Ex-Ferrari boss Ross Brawn says he’ll now be watching Formula 1 “from his sofa” after exiting his F1 management role, effectively ruling himself out of another job within the championship.
After leading the likes of Benetton, Ferrari and his own Brawn GP team to success as a team principal, Brawn initially retired from F1 in early 2014.
But he returned three years later when Liberty Media completed its takeover of F1 and installed Brawn as F1’s managing director of motorsport.
Brawn oversaw the development and introduction of the new F1 ruleset introduced in 2022 as well as the first-ever F1 cost cap one year prior.
It emerged at the end of 2021 that Brawn would leave his role at F1 at the end of the following season, a decision that was later confirmed.
Brawn says he wanted to step aside to allow a new group of individuals to develop and guide the introduction of the next major rules overhaul that is currently scheduled for 2026.
“I’ve loved everything I’ve done in the last few years,” Brawn said in his final column for F1’s official website.
“I’d moved away from wanting to be part of a team – I decided I’d done enough of that! And this was the only thing that could have possibly appealed. I’ve been very fortunate to have been given the opportunity by Liberty and it was a labour of love.
“Now is the right time for me to retire. We have done the bulk of the work, and we are in a consolidation period now.
“There’s a new car coming in 2026, but that’s four years away, quite distant for me, so it’s better the next group of people take on that mantle. I believe I’m leaving F1 in a great place.
“I’ve loved almost every minute of my 46-year career and I’ve been fortunate to have worked with many great teams, great drivers and great people. I wouldn’t have changed a thing.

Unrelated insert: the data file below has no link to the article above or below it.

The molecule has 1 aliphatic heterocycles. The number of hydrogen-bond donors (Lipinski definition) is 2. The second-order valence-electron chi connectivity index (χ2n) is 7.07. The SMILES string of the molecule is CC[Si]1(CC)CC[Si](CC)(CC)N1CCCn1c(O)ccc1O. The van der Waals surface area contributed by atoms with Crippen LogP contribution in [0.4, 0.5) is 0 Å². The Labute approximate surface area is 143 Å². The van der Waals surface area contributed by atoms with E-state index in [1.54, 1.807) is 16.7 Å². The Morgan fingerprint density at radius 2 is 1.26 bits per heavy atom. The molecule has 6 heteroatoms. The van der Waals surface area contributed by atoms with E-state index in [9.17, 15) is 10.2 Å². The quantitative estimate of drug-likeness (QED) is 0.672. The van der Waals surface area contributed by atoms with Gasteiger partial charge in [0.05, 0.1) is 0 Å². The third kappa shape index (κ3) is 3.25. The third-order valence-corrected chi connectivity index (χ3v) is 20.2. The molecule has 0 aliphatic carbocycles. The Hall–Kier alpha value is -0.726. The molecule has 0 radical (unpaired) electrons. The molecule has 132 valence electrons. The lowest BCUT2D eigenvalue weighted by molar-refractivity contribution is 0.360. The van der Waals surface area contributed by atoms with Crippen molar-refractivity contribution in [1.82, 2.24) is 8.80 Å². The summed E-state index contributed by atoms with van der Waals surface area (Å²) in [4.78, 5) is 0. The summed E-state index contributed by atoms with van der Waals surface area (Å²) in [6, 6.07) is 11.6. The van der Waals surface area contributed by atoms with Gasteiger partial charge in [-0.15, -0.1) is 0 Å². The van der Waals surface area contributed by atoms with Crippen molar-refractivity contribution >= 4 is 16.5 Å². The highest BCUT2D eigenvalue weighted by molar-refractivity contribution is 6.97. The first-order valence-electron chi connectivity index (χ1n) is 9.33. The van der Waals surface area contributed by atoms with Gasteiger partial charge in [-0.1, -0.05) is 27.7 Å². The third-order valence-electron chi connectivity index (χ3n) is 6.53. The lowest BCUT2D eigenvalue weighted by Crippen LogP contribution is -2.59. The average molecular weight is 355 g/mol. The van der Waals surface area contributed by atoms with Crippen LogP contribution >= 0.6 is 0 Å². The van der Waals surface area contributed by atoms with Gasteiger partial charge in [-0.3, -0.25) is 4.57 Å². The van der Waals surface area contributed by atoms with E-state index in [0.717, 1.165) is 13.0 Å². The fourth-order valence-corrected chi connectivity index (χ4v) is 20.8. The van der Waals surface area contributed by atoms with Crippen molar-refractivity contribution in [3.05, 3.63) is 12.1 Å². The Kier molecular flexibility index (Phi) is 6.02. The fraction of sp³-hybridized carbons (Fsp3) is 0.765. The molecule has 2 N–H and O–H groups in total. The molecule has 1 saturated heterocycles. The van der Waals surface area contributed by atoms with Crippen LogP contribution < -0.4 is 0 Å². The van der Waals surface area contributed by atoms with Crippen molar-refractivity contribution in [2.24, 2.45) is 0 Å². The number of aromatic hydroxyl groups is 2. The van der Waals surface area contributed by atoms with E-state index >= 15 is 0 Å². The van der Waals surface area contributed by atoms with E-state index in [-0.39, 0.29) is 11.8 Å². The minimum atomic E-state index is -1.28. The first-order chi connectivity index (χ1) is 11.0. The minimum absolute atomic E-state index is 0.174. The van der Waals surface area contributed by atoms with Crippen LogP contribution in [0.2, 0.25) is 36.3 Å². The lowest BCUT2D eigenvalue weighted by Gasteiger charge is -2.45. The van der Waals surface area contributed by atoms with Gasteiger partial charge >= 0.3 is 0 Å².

“One certainty is that without my wife and family support I couldn’t have done it and I wouldn’t have wanted to do it.
“I will now watch F1 from my sofa, cheering and cursing as an F1 fan, pleased that the sport is in a fantastic place and has such a fantastic future.”
Brawn’s comments likely end any already remote possibility of him returning to his old role as team principal somewhere in the pitlane, such as a return to Ferrari to replace the soon-to-be-axed Mattia Binotto.
While he’ll “miss the involvement” he had, Brawn feels he’s leaving F1 in a very strong place and says the 2022 cars have improved the racing and hit the goal he set out to achieve.
“I’m pleased with where we’ve got to,” Brawn added.
“I think there’s been real change in the last six years since I joined the management team – and I feel happy about that. F1 today is as strong as it’s ever been.
“Liberty knew about the economics of F1, but they didn’t know so much about F1 as a sport and that side of the business when they first became involved.
“They were smart enough to put Chase Carey in charge [as F1 CEO]. Despite not being an experienced F1 veteran, he grasped the business and the sport quickly.
“I was approached by Liberty as someone with F1 experience, something they needed in the beginning. I was interested, but only if we could tackle the development of the sport from a different perspective – how do we improve the racing?
“I think we have succeeded. We’ve built a great team and I’m really pleased with what we have achieved.
“We’ve set F1 on a new path.”
Brawn believes the cost cap was a “very significant step” for F1 and while it has “bugs to iron out”, he believes it’s a ‘fantastic’ achievement.
He’s also pleased with how the governance within F1 has changed.
“We now have much more flexibility and don’t need all the teams to agree for the sport to make changes and go forward,” Brawn explained.
“As long as we get eight teams to agree, we can get things done in the short term.
“With five teams and the FIA and F1, we can get things done in the long term.
“We don’t have the constraint of the old governance system and there are now lots of things we’ve moved in the right direction which has made this sport function so much better than it did before.”
Brawn believes sprint races are an “initiative which seems to have worked”.
F1 will expand to six sprint races in 2023 but Brawn doesn’t know “what will be the optimum number” to have in the future.
“Some argue we should have it at every race,” he said.
“We’ll see if that is how it evolves. The sprint has certainly livened up the whole weekend and gives us a full three days of action.”